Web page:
The report also argues that cutting staff potentially undermines the case for future investment in access improvements, if these improvements depend on having staff present, because “their benefit reduces as staffing reduces”.
The report concludes: “As things stand, the toxic combination of Driver Only Operated (DOO) trains and unstaffed stations means many disabled people are excluded from using the route to access employment, services, leisure and health facilities.
“It is clear that major improvement is needed, and DfT needs a change of strategic approach, if the route is to be made accessible to all people.”
The draft report, which was completed in February, added that “until radical improvements in physical accessibility can be implemented, staff will remain the key way of ensuring that accessibility is maximised”.
Emily Yates, co-founder of ABC, which has been campaigning for guaranteed “turn up and go” travel since 2016, said: “The Rail Workforce Reform report puts forward a whole new economic argument for railway staffing.
“It concludes that the provision of guaranteed ‘turn up and go’ assistance brings exponential benefits: increasing passenger numbers, as well as protecting the value of public investments.
“The report also highlights significant dangers to the long-term accessibility of the railway.
“It warns that de-staffing has created ‘perverse incentives’ for management, discouraging further investment in station accessibility and step-free access.
“DPTAC has been warning the government about the ‘toxic’ and ‘illegal’ combination of driver-only operation and unstaffed stations since 2016.”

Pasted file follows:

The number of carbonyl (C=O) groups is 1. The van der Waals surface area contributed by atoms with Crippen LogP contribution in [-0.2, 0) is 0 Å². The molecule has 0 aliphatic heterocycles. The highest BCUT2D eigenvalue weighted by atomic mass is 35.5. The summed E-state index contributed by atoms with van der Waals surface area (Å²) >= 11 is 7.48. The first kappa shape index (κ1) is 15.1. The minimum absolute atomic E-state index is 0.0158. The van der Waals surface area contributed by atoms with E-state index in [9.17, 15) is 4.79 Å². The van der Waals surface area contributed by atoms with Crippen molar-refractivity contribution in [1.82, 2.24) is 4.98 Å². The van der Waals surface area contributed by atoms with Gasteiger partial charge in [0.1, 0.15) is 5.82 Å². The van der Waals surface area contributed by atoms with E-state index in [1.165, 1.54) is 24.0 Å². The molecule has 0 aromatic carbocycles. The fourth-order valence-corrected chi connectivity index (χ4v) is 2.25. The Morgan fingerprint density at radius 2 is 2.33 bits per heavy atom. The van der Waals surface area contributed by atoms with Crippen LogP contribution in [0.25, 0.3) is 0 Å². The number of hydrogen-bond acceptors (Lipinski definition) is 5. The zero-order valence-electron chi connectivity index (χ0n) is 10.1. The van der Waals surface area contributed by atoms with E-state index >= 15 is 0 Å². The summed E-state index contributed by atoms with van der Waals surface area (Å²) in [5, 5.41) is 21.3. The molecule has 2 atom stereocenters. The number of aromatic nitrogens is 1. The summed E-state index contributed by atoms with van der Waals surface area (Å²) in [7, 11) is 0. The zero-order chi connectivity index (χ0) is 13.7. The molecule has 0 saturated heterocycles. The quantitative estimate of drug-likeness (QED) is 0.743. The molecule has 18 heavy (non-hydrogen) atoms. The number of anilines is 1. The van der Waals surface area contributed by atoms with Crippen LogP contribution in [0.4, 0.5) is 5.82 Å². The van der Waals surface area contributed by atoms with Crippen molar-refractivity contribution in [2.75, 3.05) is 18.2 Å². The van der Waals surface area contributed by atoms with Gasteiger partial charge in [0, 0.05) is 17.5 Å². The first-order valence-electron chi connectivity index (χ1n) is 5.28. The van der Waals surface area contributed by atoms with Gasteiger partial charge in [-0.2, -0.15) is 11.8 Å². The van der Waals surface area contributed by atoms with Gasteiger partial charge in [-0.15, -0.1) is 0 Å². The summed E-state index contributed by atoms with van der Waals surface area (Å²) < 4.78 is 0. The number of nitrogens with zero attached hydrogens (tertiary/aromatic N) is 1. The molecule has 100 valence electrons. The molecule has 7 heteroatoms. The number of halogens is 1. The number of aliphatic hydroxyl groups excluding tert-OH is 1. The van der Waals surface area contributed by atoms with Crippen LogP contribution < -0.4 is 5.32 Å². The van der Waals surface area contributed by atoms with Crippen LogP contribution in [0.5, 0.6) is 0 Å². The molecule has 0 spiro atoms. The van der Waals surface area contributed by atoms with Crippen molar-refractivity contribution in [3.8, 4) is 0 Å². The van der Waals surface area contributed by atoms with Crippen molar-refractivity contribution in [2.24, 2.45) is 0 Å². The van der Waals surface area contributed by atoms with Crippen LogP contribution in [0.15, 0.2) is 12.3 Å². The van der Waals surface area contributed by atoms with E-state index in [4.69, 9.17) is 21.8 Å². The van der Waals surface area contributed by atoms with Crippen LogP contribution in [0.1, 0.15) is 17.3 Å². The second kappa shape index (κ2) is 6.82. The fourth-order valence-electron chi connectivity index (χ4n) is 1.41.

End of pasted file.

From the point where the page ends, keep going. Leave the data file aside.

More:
She said that the Equality and Human Rights Commission has warned that the denial of disabled people’s “fundamental” right to “spontaneous travel” breaches the Equality Act 2010 and the UN Convention on the Rights of Persons with Disabilities.
But she said the government “continues to ignore both economic and ethical arguments, pushing on with their secret cost-cutting and anti-trade union projects while treating the rollback of accessibility as collateral damage.
“Given the scale of the cuts they are trying to implement, this should be considered a state of emergency for rail accessibility.”
The Department for Transport (DfT) refused to answer questions about the DPTAC report.
But it said that moving staff out of underused ticket offices and into stations would mean they could provide help where it was most needed, while it was for train operators to decide how stations are staffed.
A DfT spokesperson said: “We are working closely with stakeholders and industry to build a railway that meets the needs of all passengers, having committed £383 million for accessibility improvements, delivering 100 step-free routes and other enhancements.
“As part of our work to improve accessibility, we are currently undertaking an accessibility audit at over 2,500 stations, including those in Sutton and Merton.”
Picture: Office of Rail and Road